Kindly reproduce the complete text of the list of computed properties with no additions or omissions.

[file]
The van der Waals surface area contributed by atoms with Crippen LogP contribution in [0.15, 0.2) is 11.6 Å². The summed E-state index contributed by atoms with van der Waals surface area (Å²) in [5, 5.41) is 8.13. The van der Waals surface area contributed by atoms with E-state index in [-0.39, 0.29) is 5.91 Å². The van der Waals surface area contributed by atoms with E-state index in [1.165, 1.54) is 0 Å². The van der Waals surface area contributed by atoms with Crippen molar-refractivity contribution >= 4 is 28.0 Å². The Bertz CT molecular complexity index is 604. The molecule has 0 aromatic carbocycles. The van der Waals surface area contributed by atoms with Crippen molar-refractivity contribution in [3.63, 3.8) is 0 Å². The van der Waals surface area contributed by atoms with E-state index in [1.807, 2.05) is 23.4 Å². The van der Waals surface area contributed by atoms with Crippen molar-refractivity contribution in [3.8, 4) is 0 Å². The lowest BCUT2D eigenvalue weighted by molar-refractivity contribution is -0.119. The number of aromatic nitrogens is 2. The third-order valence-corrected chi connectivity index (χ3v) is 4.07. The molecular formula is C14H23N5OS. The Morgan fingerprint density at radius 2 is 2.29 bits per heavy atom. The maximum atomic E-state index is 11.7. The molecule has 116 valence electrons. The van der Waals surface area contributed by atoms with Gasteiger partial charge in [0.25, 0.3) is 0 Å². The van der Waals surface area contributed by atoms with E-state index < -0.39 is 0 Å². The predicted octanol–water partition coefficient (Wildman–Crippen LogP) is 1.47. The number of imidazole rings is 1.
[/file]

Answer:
The van der Waals surface area contributed by atoms with Crippen LogP contribution in [0.15, 0.2) is 11.6 Å². The summed E-state index contributed by atoms with van der Waals surface area (Å²) in [5, 5.41) is 8.13. The van der Waals surface area contributed by atoms with E-state index in [-0.39, 0.29) is 5.91 Å². The van der Waals surface area contributed by atoms with E-state index in [1.165, 1.54) is 0 Å². The van der Waals surface area contributed by atoms with Crippen molar-refractivity contribution >= 4 is 28.0 Å². The Bertz CT molecular complexity index is 604. The molecule has 0 aromatic carbocycles. The van der Waals surface area contributed by atoms with Crippen molar-refractivity contribution in [3.63, 3.8) is 0 Å². The van der Waals surface area contributed by atoms with E-state index in [1.807, 2.05) is 23.4 Å². The van der Waals surface area contributed by atoms with Crippen molar-refractivity contribution in [3.8, 4) is 0 Å². The lowest BCUT2D eigenvalue weighted by molar-refractivity contribution is -0.119. The number of aromatic nitrogens is 2. The third-order valence-corrected chi connectivity index (χ3v) is 4.07. The molecular formula is C14H23N5OS. The Morgan fingerprint density at radius 2 is 2.29 bits per heavy atom. The maximum atomic E-state index is 11.7. The molecule has 116 valence electrons. The van der Waals surface area contributed by atoms with Gasteiger partial charge in [0.25, 0.3) is 0 Å². The van der Waals surface area contributed by atoms with E-state index < -0.39 is 0 Å². The predicted octanol–water partition coefficient (Wildman–Crippen LogP) is 1.47. The number of imidazole rings is 1.